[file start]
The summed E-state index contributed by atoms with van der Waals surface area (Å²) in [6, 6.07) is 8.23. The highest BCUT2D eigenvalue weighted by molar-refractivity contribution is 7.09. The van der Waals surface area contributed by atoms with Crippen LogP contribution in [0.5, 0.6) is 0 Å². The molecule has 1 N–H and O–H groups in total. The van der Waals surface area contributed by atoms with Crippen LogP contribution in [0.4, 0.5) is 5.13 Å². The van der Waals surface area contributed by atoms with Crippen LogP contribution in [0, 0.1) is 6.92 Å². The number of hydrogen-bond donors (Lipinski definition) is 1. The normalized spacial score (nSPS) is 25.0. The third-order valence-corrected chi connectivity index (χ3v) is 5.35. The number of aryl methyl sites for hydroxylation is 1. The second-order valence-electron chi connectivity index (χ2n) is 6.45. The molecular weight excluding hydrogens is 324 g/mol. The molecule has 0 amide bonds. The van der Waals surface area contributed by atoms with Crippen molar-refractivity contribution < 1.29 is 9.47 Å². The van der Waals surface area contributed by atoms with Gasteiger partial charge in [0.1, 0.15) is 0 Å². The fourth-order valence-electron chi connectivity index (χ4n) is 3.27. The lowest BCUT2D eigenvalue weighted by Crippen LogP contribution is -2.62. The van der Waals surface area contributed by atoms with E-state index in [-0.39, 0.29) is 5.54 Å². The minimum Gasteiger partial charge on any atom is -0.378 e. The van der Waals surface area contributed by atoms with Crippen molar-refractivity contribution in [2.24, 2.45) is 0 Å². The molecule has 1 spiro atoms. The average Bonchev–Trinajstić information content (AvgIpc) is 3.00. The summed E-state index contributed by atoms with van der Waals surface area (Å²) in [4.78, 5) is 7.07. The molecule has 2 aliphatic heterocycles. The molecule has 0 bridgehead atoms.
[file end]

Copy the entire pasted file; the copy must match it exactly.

The summed E-state index contributed by atoms with van der Waals surface area (Å²) in [6, 6.07) is 8.23. The highest BCUT2D eigenvalue weighted by molar-refractivity contribution is 7.09. The van der Waals surface area contributed by atoms with Crippen LogP contribution in [0.5, 0.6) is 0 Å². The molecule has 1 N–H and O–H groups in total. The van der Waals surface area contributed by atoms with Crippen LogP contribution in [0.4, 0.5) is 5.13 Å². The van der Waals surface area contributed by atoms with Crippen LogP contribution in [0, 0.1) is 6.92 Å². The number of hydrogen-bond donors (Lipinski definition) is 1. The normalized spacial score (nSPS) is 25.0. The third-order valence-corrected chi connectivity index (χ3v) is 5.35. The number of aryl methyl sites for hydroxylation is 1. The second-order valence-electron chi connectivity index (χ2n) is 6.45. The molecular weight excluding hydrogens is 324 g/mol. The molecule has 0 amide bonds. The van der Waals surface area contributed by atoms with Crippen molar-refractivity contribution < 1.29 is 9.47 Å². The van der Waals surface area contributed by atoms with Gasteiger partial charge in [0.1, 0.15) is 0 Å². The fourth-order valence-electron chi connectivity index (χ4n) is 3.27. The lowest BCUT2D eigenvalue weighted by Crippen LogP contribution is -2.62. The van der Waals surface area contributed by atoms with E-state index in [-0.39, 0.29) is 5.54 Å². The minimum Gasteiger partial charge on any atom is -0.378 e. The van der Waals surface area contributed by atoms with Crippen molar-refractivity contribution in [2.24, 2.45) is 0 Å². The molecule has 1 spiro atoms. The average Bonchev–Trinajstić information content (AvgIpc) is 3.00. The summed E-state index contributed by atoms with van der Waals surface area (Å²) in [4.78, 5) is 7.07. The molecule has 2 aliphatic heterocycles. The molecule has 0 bridgehead atoms.